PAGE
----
A good commuter helmet is a slightly different beast from a good racing helmet. A racing helmet is all about light weight and airflow (and, lets face it probably just as much about how much it costs, who wore it in this year’s TdF and how rare and “unique” it is).
You’re going to be wearing a commuter helmet every day, Winter, Summer, wind and rain. It has to be comfortable, robust and reasonably stylish. It needs to not give you a headache and offer a mount for your helmet-cam whilst matching your business suit AND waterproofs.
Most importantly, it should do all this without completely ruining your hair so you look like you’ve been dragged through a hedge backwards in that 9:30am meeting.
A tall order then.
Bell’s “muni” helmet and the slightly smaller women’s version called the “Arella”, launched in 2011 claims to offer all this and a bit more. A lightweight (290g) shell is married to your head with Bell’s unique “OneStep Plus fit system” strap, which they claim fits pretty much everybody out of the box. In reality it took me a bit of fiddling to get a snug fit – but the mechanism is simple and once adjusted remains snug and true to the shape of your bonce, while the ratcheting buckle allows you to fit winter scarves, oxfords and collars without having to adjust your summer fit.
Speaking of winter, the helmet comes with a pair of integrated blinkies on the back strap as well as fittings for front and rear “Blackburn Flea” high-power rechargable LED lights (not included). The built-in blinkies are a bit of a waste of time to be fair – they’re REALLYfeeble and the batteries fade in no time – probably best to forget they’re there unless you have an emergency – after all, any lights are better than no lights.
The blackburn fleas are a different ball-game however – I’m going to save my full raptures for these little beauties for a dedicated review – suffice to say they are VERY bright, VERY convenient and VERY clever. The mounts are well positioned and hold the (expensive) Flea lights very securely. My only slight gripe is that it’s fiddly to set the Fleas’ (quite stiff) multi-tap switches with the helmet on your head, so if you’ve not got a mirror to hand, it’s hard to tell what mode you’ve selected without taking the helmet off…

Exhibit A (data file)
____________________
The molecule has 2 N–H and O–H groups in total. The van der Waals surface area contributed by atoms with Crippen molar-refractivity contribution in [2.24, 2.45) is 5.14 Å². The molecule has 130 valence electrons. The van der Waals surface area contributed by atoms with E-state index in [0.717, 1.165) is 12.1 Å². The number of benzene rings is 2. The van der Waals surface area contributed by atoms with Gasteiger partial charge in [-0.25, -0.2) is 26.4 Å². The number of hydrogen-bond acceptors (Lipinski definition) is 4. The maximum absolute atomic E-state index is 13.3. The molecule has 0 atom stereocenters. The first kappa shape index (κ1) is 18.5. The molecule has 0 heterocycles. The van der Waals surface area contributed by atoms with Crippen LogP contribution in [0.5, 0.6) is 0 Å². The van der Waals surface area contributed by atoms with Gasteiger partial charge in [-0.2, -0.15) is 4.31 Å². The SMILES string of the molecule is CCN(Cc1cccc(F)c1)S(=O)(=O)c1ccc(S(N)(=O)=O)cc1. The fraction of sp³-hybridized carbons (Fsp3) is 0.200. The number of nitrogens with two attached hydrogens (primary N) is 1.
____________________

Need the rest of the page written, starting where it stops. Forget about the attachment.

The helmet’s ventilation is, on the whole, good for a commuter model, although you are left with a sweaty forehead band after anything but the most gentle ride.
Bell offer a folding helmet mirror attachment for the Muni/Arella which can be seen in the marketing video below and while I am a keen helmet mirror advocate, I can’t recommend this attachment – A helmet mirror must be very firmly attached if it is to be of any use – the Bell unit attaches purely to the (flexible) visor, by way of a folding, jointed plastic arm. My limited experience with this showed it to be next to useless – I couldn’t get a good over-the shoulder view and what I could see was jittery and shaky – this is more of a distraction than a useful safety feature.
I personally go with a Zefal mirror, with a metal arm, which I attach to the helmet AND visor to reduce shake and bounce.
I’ve been rocking my muni now for the best part of a year and I’m very happy with it. It replaced a Bern Watts which, while cool I couldn’t ever get to fit me and was heavy and hot – the muni by comparison is a joy!
UPDATE!!! My bell muni saved my life last night. It is being replaced by another, newer model. Review to follow